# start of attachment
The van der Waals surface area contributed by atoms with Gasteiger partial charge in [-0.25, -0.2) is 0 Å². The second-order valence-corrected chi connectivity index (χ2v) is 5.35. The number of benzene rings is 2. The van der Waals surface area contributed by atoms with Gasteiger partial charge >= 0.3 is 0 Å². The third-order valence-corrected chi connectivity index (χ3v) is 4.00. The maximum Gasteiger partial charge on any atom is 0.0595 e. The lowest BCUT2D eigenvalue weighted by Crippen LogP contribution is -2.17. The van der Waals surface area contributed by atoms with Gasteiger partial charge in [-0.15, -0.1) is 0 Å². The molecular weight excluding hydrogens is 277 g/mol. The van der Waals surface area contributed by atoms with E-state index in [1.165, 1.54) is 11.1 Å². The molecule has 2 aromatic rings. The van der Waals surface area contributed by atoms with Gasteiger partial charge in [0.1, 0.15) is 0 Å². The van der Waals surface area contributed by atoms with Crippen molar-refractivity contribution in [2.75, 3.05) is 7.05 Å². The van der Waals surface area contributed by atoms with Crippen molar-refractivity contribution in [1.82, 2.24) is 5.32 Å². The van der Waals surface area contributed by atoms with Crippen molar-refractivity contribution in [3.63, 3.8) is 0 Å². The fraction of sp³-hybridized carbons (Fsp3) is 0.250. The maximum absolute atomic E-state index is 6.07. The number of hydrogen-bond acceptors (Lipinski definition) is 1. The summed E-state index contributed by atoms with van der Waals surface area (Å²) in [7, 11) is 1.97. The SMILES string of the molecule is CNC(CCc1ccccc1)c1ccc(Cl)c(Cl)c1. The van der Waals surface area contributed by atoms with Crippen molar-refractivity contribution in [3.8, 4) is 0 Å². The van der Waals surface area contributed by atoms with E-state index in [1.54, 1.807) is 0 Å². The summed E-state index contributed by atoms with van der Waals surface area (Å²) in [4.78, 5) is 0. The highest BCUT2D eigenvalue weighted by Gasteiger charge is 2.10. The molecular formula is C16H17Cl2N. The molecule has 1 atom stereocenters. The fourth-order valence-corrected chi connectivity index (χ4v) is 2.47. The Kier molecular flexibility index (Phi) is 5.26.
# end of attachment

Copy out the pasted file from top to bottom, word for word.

The van der Waals surface area contributed by atoms with Gasteiger partial charge in [-0.25, -0.2) is 0 Å². The second-order valence-corrected chi connectivity index (χ2v) is 5.35. The number of benzene rings is 2. The van der Waals surface area contributed by atoms with Gasteiger partial charge >= 0.3 is 0 Å². The third-order valence-corrected chi connectivity index (χ3v) is 4.00. The maximum Gasteiger partial charge on any atom is 0.0595 e. The lowest BCUT2D eigenvalue weighted by Crippen LogP contribution is -2.17. The van der Waals surface area contributed by atoms with Gasteiger partial charge in [-0.15, -0.1) is 0 Å². The molecular weight excluding hydrogens is 277 g/mol. The van der Waals surface area contributed by atoms with E-state index in [1.165, 1.54) is 11.1 Å². The molecule has 2 aromatic rings. The van der Waals surface area contributed by atoms with Gasteiger partial charge in [0.1, 0.15) is 0 Å². The van der Waals surface area contributed by atoms with Crippen molar-refractivity contribution in [2.75, 3.05) is 7.05 Å². The van der Waals surface area contributed by atoms with Crippen molar-refractivity contribution in [1.82, 2.24) is 5.32 Å². The van der Waals surface area contributed by atoms with Crippen molar-refractivity contribution in [3.63, 3.8) is 0 Å². The fraction of sp³-hybridized carbons (Fsp3) is 0.250. The maximum absolute atomic E-state index is 6.07. The number of hydrogen-bond acceptors (Lipinski definition) is 1. The summed E-state index contributed by atoms with van der Waals surface area (Å²) in [7, 11) is 1.97. The SMILES string of the molecule is CNC(CCc1ccccc1)c1ccc(Cl)c(Cl)c1. The van der Waals surface area contributed by atoms with Crippen molar-refractivity contribution in [3.8, 4) is 0 Å². The van der Waals surface area contributed by atoms with E-state index in [1.54, 1.807) is 0 Å². The summed E-state index contributed by atoms with van der Waals surface area (Å²) in [4.78, 5) is 0. The highest BCUT2D eigenvalue weighted by Gasteiger charge is 2.10. The molecular formula is C16H17Cl2N. The molecule has 1 atom stereocenters. The fourth-order valence-corrected chi connectivity index (χ4v) is 2.47. The Kier molecular flexibility index (Phi) is 5.26.